Do the proper preparation.
- The first thing to do is to make sure your vehicle’s maintenance is up to scratch.
The managing director of MasterDrive, Eugene Herbert, explains: “Before setting off on a long journey ensure your services are up-to-date, windscreen wipers have not degraded, tyres are not worn and are correctly inflated. Crashes as a result of ill-maintained vehicles are a common occurrence.”
- Second, know your route. Plan when and where you will stop to rest, plan to have enough time so you don’t end up pushing yourself into the fatigue zone, and pay close attention to particular stretches of the road that are more dangerous than others.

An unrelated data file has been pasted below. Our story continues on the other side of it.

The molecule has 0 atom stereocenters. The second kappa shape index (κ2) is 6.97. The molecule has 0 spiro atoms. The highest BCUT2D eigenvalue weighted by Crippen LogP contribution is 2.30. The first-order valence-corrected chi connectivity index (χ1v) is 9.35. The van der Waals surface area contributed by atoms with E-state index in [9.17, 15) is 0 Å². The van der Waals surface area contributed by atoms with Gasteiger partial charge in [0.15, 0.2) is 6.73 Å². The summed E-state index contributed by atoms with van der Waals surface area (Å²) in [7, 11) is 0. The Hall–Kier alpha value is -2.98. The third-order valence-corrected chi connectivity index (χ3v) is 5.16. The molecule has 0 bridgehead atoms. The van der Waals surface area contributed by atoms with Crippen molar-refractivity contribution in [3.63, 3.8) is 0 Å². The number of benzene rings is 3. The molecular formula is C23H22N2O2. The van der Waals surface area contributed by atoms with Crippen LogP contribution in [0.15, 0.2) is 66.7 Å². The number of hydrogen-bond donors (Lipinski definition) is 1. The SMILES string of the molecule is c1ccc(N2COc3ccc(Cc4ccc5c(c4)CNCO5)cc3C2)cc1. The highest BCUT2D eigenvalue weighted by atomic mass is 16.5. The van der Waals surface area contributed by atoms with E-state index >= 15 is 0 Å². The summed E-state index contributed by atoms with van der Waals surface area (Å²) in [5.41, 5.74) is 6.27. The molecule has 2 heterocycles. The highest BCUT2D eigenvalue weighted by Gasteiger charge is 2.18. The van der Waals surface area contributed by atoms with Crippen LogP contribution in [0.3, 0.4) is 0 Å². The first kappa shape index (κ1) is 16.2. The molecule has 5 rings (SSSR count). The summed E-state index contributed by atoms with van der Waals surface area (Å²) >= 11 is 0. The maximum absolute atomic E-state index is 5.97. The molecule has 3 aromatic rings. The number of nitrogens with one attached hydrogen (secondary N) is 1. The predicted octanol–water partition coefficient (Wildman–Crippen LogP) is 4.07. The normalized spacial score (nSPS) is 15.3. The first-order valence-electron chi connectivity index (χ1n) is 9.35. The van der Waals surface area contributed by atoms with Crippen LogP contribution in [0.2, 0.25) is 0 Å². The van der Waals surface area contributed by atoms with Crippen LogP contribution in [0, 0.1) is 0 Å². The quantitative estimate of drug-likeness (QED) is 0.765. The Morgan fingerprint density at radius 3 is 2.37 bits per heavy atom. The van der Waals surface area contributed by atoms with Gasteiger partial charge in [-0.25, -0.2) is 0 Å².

- Third, be watchful. Pre-emptive or defensive driving means paying close attention to following distances, watching out for any reckless drivers and staying well clear of them.
Eugene says: “This includes watching the sides of the roads for pedestrians and animals which may suddenly cross. Every year, one of the largest groups of fatalities is pedestrians.”
- Fourth, be wys. Studies suggest that fatigued driving is becoming as large a threat as drunken driving. Get a good night’s sleep before setting off. If you feel sleepy while driving, take a break and wait until you feel refreshed before leaving again.
- Fifth, take care of yourself. Make sure you are properly hydrated and fed. This will help with your concentration levels and avoid the energy crash that often follows consuming unhealthy foods and sugary drinks.